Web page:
derived from basic elements of justice through the
catalyst of human interaction.
situate and visualize these options on a spectrum
measured by potential for value, commencing with
the options of highest value and progressing towards
the options of lesser value. I measure value in
terms of the interests of the parties, those having
the greatest potential to satisfy the greatest number
of interests having the greatest value.
classify the options into two broad categories,
facilitative, where a third party (which could be
a group or team) assists and supports the parties
to themselves resolve their conflicts and settle
their disputes and adjudicative, where a third party
resolves the conflicts and settles the disputes
for the parties after due process.
options also seek not only to settle disputes but
also to resolve conflicts. "Conflicts"
I understand to be something internal to a person
or to an institution (which some have said corresponds
to hurt) and "disputes" I take to refer
to interaction between two or more persons or institutions.
The recognition of the part that emotions, hurt
and stress play in conflict resolution and dispute
settlement is essential to success.
is an abundant literature on the subject, some of
which I have collected over the last 8 years. The
literature is growing. The curriculum of law schools
acknowledges it. The curriculum of management schools
also incorporates it.
process of fundamental change proceeds from roots
within the legal system and from roots within different
communities, including the communities of native
peoples. The process accords with many fundamental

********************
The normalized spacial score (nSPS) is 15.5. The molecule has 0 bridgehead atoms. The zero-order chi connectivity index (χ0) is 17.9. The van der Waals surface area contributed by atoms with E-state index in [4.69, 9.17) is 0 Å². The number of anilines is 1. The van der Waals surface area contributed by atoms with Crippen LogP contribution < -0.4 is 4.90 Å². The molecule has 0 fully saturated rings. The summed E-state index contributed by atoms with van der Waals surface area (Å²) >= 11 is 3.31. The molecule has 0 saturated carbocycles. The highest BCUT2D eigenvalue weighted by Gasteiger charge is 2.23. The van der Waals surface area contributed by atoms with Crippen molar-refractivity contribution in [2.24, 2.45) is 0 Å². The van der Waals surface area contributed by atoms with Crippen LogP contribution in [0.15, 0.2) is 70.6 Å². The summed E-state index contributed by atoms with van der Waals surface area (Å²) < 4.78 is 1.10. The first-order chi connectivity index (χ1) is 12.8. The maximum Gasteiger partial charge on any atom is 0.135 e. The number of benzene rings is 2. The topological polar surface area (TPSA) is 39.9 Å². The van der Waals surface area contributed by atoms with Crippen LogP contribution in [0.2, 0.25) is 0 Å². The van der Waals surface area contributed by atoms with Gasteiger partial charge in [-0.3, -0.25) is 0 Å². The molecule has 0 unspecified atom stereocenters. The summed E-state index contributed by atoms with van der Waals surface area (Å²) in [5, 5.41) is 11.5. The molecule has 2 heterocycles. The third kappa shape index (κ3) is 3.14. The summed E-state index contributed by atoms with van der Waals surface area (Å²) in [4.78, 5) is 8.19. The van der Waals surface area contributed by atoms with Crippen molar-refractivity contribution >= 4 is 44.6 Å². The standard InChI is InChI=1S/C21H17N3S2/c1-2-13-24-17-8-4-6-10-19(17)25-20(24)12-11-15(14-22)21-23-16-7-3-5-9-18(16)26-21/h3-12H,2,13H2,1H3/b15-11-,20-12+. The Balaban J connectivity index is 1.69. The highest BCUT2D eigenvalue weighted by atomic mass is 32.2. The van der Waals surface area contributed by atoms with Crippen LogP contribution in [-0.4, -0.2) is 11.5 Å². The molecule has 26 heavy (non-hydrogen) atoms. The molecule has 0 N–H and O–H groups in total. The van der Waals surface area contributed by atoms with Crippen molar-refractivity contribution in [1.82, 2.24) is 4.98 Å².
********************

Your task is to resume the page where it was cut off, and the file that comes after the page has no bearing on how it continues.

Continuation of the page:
changes in society, such as the desire of individuals
for more control over their lives, the desire for
greater productivity and efficiency, the research
into how our brains work and what our minds do.
is an approach which seeks a quantum improvement
in the quality of results and also an elimination
or reduction in wasteful expenditure of time, money
and allocation of resources, including human resources.
In other words, ADR is soundly grounded in the basic
needs and capabilities of society.
most cases, 5 or 6 options could apply, sometimes
in sequence, other times in combination, often by
a process of elimination. The law plays a vital
role as do the adjudicators. The processes are integrated
into a coherent plan of action with a critical path.
It is essential to match the option to the question
and not try to fit all questions into one or two
call it "Appropriate Dispute Resolution".
goal is to rationalize the options and determine
their appropriate application. This approach is
done jointly by the parties who co-own the resulting
process. Often in arriving at the process, the parties
find that many substantive issues have been resolved
and a basis of co-operation and technique is available
to tackle the tougher issues.
processes are soft on people, hard on issues. The
processes build relationships and seek to enhance
the self-esteem and self-respect, i.e. the human
rights, of all concerned on an equivalent and reciprocal
Adisciplinary and Multiprofessional
is in my view adisciplinary, i.e. it does not belong
to the exclusive domain of any single discipline,
and is multiprofessional, i.e. works best through
the interaction and integration of many professional
experiences. I call them conflict resolution and
dispute settlement professionals.
have assembled an adisciplinary and multiprofessional
group of independent conflict resolution and dispute
settlement professionals in Montreal who have received
a basic training in ADR. I hope to link up this
group with other comparable groups across North
America in the near future. I also hope within the
same time-frame to integrate into the link-up centres